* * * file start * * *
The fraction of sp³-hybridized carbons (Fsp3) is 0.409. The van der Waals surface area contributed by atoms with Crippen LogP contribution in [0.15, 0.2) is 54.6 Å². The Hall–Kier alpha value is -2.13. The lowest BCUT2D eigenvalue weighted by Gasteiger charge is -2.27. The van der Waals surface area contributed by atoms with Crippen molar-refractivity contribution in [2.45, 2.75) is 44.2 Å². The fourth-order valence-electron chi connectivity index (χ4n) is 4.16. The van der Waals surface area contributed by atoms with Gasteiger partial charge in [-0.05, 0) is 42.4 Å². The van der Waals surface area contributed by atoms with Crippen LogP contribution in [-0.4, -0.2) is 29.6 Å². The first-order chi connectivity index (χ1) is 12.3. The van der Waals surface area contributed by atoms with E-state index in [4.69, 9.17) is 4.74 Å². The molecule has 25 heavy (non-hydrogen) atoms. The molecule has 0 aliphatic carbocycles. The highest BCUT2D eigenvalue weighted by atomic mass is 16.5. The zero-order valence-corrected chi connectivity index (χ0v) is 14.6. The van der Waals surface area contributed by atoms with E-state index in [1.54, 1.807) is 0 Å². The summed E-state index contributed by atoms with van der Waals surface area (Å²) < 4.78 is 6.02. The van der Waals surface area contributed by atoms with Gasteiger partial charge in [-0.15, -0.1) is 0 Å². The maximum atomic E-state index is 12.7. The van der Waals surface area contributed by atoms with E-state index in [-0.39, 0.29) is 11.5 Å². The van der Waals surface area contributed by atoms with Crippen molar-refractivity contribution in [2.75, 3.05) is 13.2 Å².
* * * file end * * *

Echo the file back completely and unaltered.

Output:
The fraction of sp³-hybridized carbons (Fsp3) is 0.409. The van der Waals surface area contributed by atoms with Crippen LogP contribution in [0.15, 0.2) is 54.6 Å². The Hall–Kier alpha value is -2.13. The lowest BCUT2D eigenvalue weighted by Gasteiger charge is -2.27. The van der Waals surface area contributed by atoms with Crippen molar-refractivity contribution in [2.45, 2.75) is 44.2 Å². The fourth-order valence-electron chi connectivity index (χ4n) is 4.16. The van der Waals surface area contributed by atoms with Gasteiger partial charge in [-0.05, 0) is 42.4 Å². The van der Waals surface area contributed by atoms with Crippen LogP contribution in [-0.4, -0.2) is 29.6 Å². The first-order chi connectivity index (χ1) is 12.3. The van der Waals surface area contributed by atoms with E-state index in [4.69, 9.17) is 4.74 Å². The molecule has 25 heavy (non-hydrogen) atoms. The molecule has 0 aliphatic carbocycles. The highest BCUT2D eigenvalue weighted by atomic mass is 16.5. The zero-order valence-corrected chi connectivity index (χ0v) is 14.6. The van der Waals surface area contributed by atoms with E-state index in [1.54, 1.807) is 0 Å². The summed E-state index contributed by atoms with van der Waals surface area (Å²) < 4.78 is 6.02. The van der Waals surface area contributed by atoms with Gasteiger partial charge in [-0.15, -0.1) is 0 Å². The maximum atomic E-state index is 12.7. The van der Waals surface area contributed by atoms with E-state index in [-0.39, 0.29) is 11.5 Å². The van der Waals surface area contributed by atoms with Crippen molar-refractivity contribution in [2.75, 3.05) is 13.2 Å².